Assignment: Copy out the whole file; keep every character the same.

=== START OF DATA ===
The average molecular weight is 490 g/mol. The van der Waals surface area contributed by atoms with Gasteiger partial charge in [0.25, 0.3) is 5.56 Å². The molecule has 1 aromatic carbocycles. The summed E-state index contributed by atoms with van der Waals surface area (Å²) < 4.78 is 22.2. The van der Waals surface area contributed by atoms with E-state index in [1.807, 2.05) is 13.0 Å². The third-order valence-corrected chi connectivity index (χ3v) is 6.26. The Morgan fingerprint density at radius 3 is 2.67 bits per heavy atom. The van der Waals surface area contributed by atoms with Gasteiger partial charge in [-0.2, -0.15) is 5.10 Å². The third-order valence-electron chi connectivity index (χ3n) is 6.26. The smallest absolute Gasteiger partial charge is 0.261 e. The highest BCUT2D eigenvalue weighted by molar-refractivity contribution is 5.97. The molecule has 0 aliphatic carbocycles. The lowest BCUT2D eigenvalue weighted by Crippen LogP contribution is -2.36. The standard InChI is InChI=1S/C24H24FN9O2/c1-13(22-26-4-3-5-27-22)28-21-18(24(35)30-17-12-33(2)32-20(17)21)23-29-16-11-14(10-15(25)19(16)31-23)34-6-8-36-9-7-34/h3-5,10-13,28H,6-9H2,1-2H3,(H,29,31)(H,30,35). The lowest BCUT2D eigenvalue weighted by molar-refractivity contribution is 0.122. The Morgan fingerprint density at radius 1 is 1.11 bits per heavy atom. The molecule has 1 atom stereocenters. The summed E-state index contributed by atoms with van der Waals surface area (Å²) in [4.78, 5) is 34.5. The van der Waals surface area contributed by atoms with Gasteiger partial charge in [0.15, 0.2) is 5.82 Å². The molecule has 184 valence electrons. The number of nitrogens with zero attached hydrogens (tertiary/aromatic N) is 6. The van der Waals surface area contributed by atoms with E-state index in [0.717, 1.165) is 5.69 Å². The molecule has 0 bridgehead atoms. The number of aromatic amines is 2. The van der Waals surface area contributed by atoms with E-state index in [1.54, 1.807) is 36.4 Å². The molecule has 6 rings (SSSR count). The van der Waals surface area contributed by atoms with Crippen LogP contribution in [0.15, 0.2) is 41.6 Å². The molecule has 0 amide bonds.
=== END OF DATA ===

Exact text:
The average molecular weight is 490 g/mol. The van der Waals surface area contributed by atoms with Gasteiger partial charge in [0.25, 0.3) is 5.56 Å². The molecule has 1 aromatic carbocycles. The summed E-state index contributed by atoms with van der Waals surface area (Å²) < 4.78 is 22.2. The van der Waals surface area contributed by atoms with E-state index in [1.807, 2.05) is 13.0 Å². The third-order valence-corrected chi connectivity index (χ3v) is 6.26. The Morgan fingerprint density at radius 3 is 2.67 bits per heavy atom. The van der Waals surface area contributed by atoms with Gasteiger partial charge in [-0.2, -0.15) is 5.10 Å². The third-order valence-electron chi connectivity index (χ3n) is 6.26. The smallest absolute Gasteiger partial charge is 0.261 e. The highest BCUT2D eigenvalue weighted by molar-refractivity contribution is 5.97. The molecule has 0 aliphatic carbocycles. The lowest BCUT2D eigenvalue weighted by Crippen LogP contribution is -2.36. The standard InChI is InChI=1S/C24H24FN9O2/c1-13(22-26-4-3-5-27-22)28-21-18(24(35)30-17-12-33(2)32-20(17)21)23-29-16-11-14(10-15(25)19(16)31-23)34-6-8-36-9-7-34/h3-5,10-13,28H,6-9H2,1-2H3,(H,29,31)(H,30,35). The lowest BCUT2D eigenvalue weighted by molar-refractivity contribution is 0.122. The Morgan fingerprint density at radius 1 is 1.11 bits per heavy atom. The molecule has 1 atom stereocenters. The summed E-state index contributed by atoms with van der Waals surface area (Å²) in [4.78, 5) is 34.5. The van der Waals surface area contributed by atoms with Gasteiger partial charge in [0.15, 0.2) is 5.82 Å². The molecule has 184 valence electrons. The number of nitrogens with zero attached hydrogens (tertiary/aromatic N) is 6. The van der Waals surface area contributed by atoms with E-state index in [0.717, 1.165) is 5.69 Å². The molecule has 0 bridgehead atoms. The number of aromatic amines is 2. The van der Waals surface area contributed by atoms with E-state index in [1.54, 1.807) is 36.4 Å². The molecule has 6 rings (SSSR count). The van der Waals surface area contributed by atoms with Crippen LogP contribution in [0.15, 0.2) is 41.6 Å². The molecule has 0 amide bonds.